I don’t know what to make of it. My friends keep looking on. Just then, there is a commotion as two groups of tourists come together, one finishing their guided tour and the other about to start. We find ourselves among a crowd of people and I’m totally amazed to see Elsa, with great skill and effort, make a perfect pathway between the two groups for us to leave the museum.
She’s incredible. The next time I find myself trapped in a crowd of people, I would want Elsa next to me.
“Thanks a lot,” I say, with a wink, when I catch up with her.
It probably helps that she’s so big and tall (in fact, she was as tall as Erik and was a key player in her basketball team), with her dark complexion contrasting greatly with that of the other people there. Moreover, she’s wearing a long black coat, a white woollen cap with a visor covering her hair. Having put up her collar, she has a certain air of importance. When she stretches her arms out between everyone for them to make way with a big smile on her face, everyone moves aside and regards her seriously. By the expression on their faces, they think that she’s part of the museum staff.
Suddenly, the guard, who was inside earlier, comes up from behind her, seizes her hand and whispers something in her ear. With a grimace of pain, Elsa pulls away hard from him to escape his grasp. She makes a gesture as if she doesn’t understand, which isn’t surprising, given all the hassle taking place. The man is now speaking louder, and so I go closer to hear him.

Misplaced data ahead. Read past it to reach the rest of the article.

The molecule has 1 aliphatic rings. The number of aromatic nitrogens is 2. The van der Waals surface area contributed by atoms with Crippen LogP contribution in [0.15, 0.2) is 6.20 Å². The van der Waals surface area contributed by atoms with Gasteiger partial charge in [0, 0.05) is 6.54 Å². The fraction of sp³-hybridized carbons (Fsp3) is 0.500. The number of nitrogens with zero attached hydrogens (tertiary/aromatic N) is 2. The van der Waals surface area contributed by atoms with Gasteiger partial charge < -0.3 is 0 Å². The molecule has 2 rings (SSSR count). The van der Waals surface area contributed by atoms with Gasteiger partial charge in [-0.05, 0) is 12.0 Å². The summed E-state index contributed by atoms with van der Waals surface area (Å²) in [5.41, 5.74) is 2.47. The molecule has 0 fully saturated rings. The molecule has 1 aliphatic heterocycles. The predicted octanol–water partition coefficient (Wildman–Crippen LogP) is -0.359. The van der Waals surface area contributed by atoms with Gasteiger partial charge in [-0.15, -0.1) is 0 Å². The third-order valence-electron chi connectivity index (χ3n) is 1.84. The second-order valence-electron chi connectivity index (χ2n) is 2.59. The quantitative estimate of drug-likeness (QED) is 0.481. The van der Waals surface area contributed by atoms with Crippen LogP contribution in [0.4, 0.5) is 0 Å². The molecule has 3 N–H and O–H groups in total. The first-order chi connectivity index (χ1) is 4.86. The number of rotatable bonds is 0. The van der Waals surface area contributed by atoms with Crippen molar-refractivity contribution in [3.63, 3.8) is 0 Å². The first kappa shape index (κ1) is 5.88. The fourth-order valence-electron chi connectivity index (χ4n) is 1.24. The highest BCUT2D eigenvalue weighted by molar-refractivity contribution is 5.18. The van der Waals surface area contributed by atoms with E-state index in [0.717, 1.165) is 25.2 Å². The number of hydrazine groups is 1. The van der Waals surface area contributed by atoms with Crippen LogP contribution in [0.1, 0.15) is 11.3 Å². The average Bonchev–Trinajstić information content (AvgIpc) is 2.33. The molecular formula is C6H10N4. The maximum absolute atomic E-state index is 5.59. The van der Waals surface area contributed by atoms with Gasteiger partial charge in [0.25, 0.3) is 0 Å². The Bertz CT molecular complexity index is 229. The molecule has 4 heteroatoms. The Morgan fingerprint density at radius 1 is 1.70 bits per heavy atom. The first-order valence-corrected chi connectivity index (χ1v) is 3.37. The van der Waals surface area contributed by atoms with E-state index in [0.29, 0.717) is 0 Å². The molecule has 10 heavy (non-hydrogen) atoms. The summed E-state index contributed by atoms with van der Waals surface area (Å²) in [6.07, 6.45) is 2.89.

“Take your friend away from here immediately and take no notice of anything she tells you!”
Swinging her arms amid other people’s shouts and shoves, Elsa manages to free herself from the man. She looks at him, frowning with hostility as he slips away, disappearing from sight. She looks my way, wide-eyed, lowering her arms and allowing the crowd to carry her along towards the exit. We both shrug our shoulders.
The crowd drag us along until we find ourselves together at the entrance.
“What shit is this?” Elsa asks me, straining every muscle on her face. “Who’s that guy?”
“I have no idea,” I reply.
From her expression, I can see that she’s as confused as I am.